What Is the Right Water and Coffee Ratio for French Press?

Generally, a regular sized French press can make four cups or 32 ounces of coffee. Here is a more informative guide on preparing your coffee depending on the size or serving you need:

  • One serving requires one cup of water and two tablespoons of coffee beans.
  • Two servings need two cups of water and ¼ cup of coffee beans.
  • Four servings require four cups of water and ½ cup of coffee beans.
  • Eight servings need eight cups of water and one cup of coffee beans.

Take note that these coffee beans were measured before they turned into a coarse grind.

It is necessary to prepare just the right amount of French press coffee that you are going to consume soon. Leaving coffee in the French press after it has done brewing is not a good idea. It will keep on brewing even though the plunger was pushed down. It will be over-extracted, giving it a bitter taste.

How to Prepare French Press Coffee with Coarse Grind?

Prepare the right amount of coffee beans as recommended above. Set the grinder into the coarsest setting in the burr grinder.

As an alternative, you can grind the beans in a blade grinder but with short and sharp pauses, ceasing every second to shake it sharply while securing the lid on. Make sure that the coffee grounds are really coarse and rough and have even sizes.

Bring the required number of cups of water to a boil on a stovetop. Then remove the heat and let the water stand for one minute. If you are going to be too technical about it, the temperature should be 195 degrees Fahrenheit; you may need a thermometer to check.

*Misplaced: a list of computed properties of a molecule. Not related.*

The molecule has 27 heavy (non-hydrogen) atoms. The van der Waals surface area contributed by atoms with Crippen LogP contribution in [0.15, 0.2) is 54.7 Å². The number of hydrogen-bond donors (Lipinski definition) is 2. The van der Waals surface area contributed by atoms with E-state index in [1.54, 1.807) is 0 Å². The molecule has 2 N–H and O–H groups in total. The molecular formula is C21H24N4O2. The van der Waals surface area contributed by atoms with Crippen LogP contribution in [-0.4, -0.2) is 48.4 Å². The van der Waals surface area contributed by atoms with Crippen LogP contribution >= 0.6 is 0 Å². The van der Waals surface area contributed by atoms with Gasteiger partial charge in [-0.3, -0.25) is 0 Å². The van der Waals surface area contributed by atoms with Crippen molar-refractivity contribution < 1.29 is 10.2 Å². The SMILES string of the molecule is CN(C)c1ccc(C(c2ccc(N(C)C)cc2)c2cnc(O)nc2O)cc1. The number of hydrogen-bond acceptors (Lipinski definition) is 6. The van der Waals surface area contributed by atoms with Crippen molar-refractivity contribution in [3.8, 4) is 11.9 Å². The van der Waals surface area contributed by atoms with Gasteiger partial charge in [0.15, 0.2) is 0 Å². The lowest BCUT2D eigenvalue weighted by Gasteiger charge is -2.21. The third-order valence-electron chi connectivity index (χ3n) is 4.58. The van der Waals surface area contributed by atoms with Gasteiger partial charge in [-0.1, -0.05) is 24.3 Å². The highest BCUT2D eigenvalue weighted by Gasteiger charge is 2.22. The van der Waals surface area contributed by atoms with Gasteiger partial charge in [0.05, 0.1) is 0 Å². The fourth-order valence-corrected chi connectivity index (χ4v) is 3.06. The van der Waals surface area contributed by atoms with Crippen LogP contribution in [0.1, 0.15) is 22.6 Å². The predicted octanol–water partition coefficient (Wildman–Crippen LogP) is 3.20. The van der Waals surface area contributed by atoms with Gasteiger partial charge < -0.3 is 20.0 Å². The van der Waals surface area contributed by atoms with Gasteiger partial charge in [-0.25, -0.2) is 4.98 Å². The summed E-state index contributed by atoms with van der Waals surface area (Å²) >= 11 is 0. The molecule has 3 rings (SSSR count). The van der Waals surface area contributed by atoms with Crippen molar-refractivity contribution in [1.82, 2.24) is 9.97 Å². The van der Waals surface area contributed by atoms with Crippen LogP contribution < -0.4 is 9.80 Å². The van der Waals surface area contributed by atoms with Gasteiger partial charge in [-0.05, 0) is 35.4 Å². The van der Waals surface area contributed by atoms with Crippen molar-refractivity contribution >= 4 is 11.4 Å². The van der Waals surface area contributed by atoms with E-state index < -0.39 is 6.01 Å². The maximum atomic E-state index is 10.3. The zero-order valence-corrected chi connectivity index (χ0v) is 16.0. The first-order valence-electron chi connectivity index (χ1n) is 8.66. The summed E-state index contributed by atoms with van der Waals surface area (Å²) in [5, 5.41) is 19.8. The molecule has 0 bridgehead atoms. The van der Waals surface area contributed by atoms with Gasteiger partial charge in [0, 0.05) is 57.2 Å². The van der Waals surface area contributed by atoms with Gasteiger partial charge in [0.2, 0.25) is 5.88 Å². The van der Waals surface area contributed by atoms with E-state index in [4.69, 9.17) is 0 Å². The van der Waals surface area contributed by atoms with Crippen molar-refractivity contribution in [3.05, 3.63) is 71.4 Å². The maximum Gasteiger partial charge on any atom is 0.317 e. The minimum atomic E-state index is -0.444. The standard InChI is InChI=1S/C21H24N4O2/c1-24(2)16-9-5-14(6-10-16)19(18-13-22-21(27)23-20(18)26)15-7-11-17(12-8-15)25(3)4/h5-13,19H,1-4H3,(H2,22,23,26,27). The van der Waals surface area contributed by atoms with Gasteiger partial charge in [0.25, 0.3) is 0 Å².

With the coffee grounds inside the French press, add the hot water. Stir them together with up and down movement. Then, steep it for four minutes. Four-minute steeping time produces a robust brew, but you can experiment with different steeping times to achieve the flavor that best matches your taste.

When the timer goes off, just gently push the plunger all the way to the bottom. The coffee goes through the filter while you pour it into your mug and the grounds stay on the bottom. That is why it is important to use coarse coffee grounds to easily plunge the French press and ensure that the grounds don’t go through the filter.

Enjoy the coffee immediately. In case you haven’t consumed all the coffee you prepared, don’t leave it in the French press. Instead, transfer it in a carafe to keep it hot.

Conclusion

Brewing coffee in a French press coffee maker is simple. It doesn’t require any extravagant method or brewing machine.

The most important thing to remember is what grind to use for French press. Coarse or sea-salt sizes of coffee grounds are perfect. Likewise, the ratio of water and coffee is also important.

That being said, the flavor and aroma of the coffee will depend on the drinker. Hence, learn how to tweak some factors like water temperature, amount of coffee ground, and grind size so that you can achieve the quality that best matches your preference.